#Lookback: An Eastwood in Maverick Springs

    “I read an article about Clint Eastwood and he was raised in oil fields,” said John L. Sullivan, a Riverton resident, speaking to Connie Lain, a Riverton Museum director, in the late 1980s. “He and his dad lived in oilfields from camp to camp… I’d bet my last dollar that Clint Eastwood has a picture of (his dad) in (my) chaps.”

    In the early 1920s, Maverick Springs oil field, around 50 miles or so outside of Riverton, was in the process of being drilled by several oil companies, one of which was Union Oil. Around 1922, Union hired Jim Sullivan, John’s father, to be their field superintendent. While he worked in the field, John and the rest of the family lived in Riverton. John, too, worked for Union Oil. Still in high school, the younger Sullivan drove a truck after class from Riverton all the way to the field to ferry supplies and roughnecks. 

    This was no small feat in the 1920s, especially for a kid who would probably still be on his learner’s permit nowadays. Wyoming roads at that time were all gravel, mud, and rocks– it wasn’t until the mid-twenties that the first road was paved in the state, and that was around Casper, according to John. “The roads (to Maverick Springs) were just dirt. Sometimes if the ruts got too deep, you made yourself a new (road) out in the sagebrush.”

    Not only were the roads primitive, but so was most of the infrastructure a car would need to cross the plains. “The bridges wouldn’t hold the trucks,” according to John, “and if there was high water, you just had to wait until the water went down to go across.”

    Not to mention that what passed for automobiles back then probably wouldn’t be legally drivable on many highways today. The trucks that Sullivan had to operate on these long stretches of dirt road were slow, relatively difficult to handle, and a little dangerous. “There was no power steering, no brakes, there wasn’t no nothin’ on ‘em,” he said, looking back on it over sixty years later.

    With all the care and attention needed to drive these slow vehicles on the bumpy, muddy dirt roads, it would take from an hour and a half to two hours to get all the way to Maverick Springs, making it a four hour round trip for John several times a week after school.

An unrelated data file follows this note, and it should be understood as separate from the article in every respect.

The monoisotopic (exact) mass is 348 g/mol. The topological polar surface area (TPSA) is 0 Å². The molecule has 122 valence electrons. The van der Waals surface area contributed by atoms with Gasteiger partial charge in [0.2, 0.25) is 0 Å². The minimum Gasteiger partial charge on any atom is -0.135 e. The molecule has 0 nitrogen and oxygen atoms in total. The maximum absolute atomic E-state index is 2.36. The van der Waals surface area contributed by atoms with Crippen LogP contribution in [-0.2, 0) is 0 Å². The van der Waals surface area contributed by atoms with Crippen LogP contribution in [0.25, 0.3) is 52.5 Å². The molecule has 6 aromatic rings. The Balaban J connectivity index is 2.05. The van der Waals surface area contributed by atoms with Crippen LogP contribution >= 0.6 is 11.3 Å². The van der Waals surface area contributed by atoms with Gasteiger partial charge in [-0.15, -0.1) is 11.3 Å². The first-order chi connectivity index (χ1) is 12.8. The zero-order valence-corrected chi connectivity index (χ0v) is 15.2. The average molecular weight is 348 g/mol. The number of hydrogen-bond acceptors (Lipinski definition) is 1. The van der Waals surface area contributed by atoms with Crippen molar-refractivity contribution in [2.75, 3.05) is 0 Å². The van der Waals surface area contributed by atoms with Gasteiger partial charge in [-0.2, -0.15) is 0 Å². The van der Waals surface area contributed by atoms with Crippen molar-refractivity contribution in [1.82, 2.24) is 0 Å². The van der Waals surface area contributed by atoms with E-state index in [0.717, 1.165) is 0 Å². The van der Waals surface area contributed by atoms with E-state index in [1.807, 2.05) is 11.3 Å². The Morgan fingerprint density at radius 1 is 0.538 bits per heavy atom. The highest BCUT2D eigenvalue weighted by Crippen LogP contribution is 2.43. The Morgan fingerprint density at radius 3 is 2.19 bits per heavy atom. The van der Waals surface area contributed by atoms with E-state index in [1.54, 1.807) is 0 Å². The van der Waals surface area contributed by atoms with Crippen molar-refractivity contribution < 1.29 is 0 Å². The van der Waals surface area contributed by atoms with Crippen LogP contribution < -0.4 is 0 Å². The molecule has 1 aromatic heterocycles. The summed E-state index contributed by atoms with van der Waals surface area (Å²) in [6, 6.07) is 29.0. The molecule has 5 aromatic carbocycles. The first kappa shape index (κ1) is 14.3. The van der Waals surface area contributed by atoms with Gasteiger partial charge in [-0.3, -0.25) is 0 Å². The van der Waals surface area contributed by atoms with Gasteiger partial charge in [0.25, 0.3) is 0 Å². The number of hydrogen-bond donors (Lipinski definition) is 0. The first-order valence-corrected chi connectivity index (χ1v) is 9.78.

He didn’t seem to mind though. In the 80s, he spoke almost fondly of the characters he met in the field camps, from famous geologists, to alcoholic Ivy League graduates, to this guy named Eastwood.

    “He was a real nice guy and I’ve kicked myself ever since… I spent all one of my paychecks on a pair of white chaps. Never did use ‘em – never had a horse – but I had those darn chaps… And (Eastwood) borrowed them one time and came into town. He was a dude from Pennsylvania… and he had his picture taken in those chaps and a cowboy hat and boy, he looked like a typical cowboy.” Dressing up like a cowboy and getting in front of a camera – if this was indeed Clint Eastwood’s dad, this episode was truly a portent of things to come.

    Eastwood gave John one of his cowboy pictures, but by the time Connie Lain interviewed him, that particular photo had been lost. However, a picture of Eastwood with John’s dad, Jim, did survive – the one attached to this article. Could the man beaming at the camera in the center of the group be Clint Eastwood’s father?

    John Sullivan could never confirm his suspicion that the man who had borrowed his chaps to get his picture taken in Riverton was the father of the famous actor, but perhaps with the internet, a tool John never got to use, we can get closer to the truth.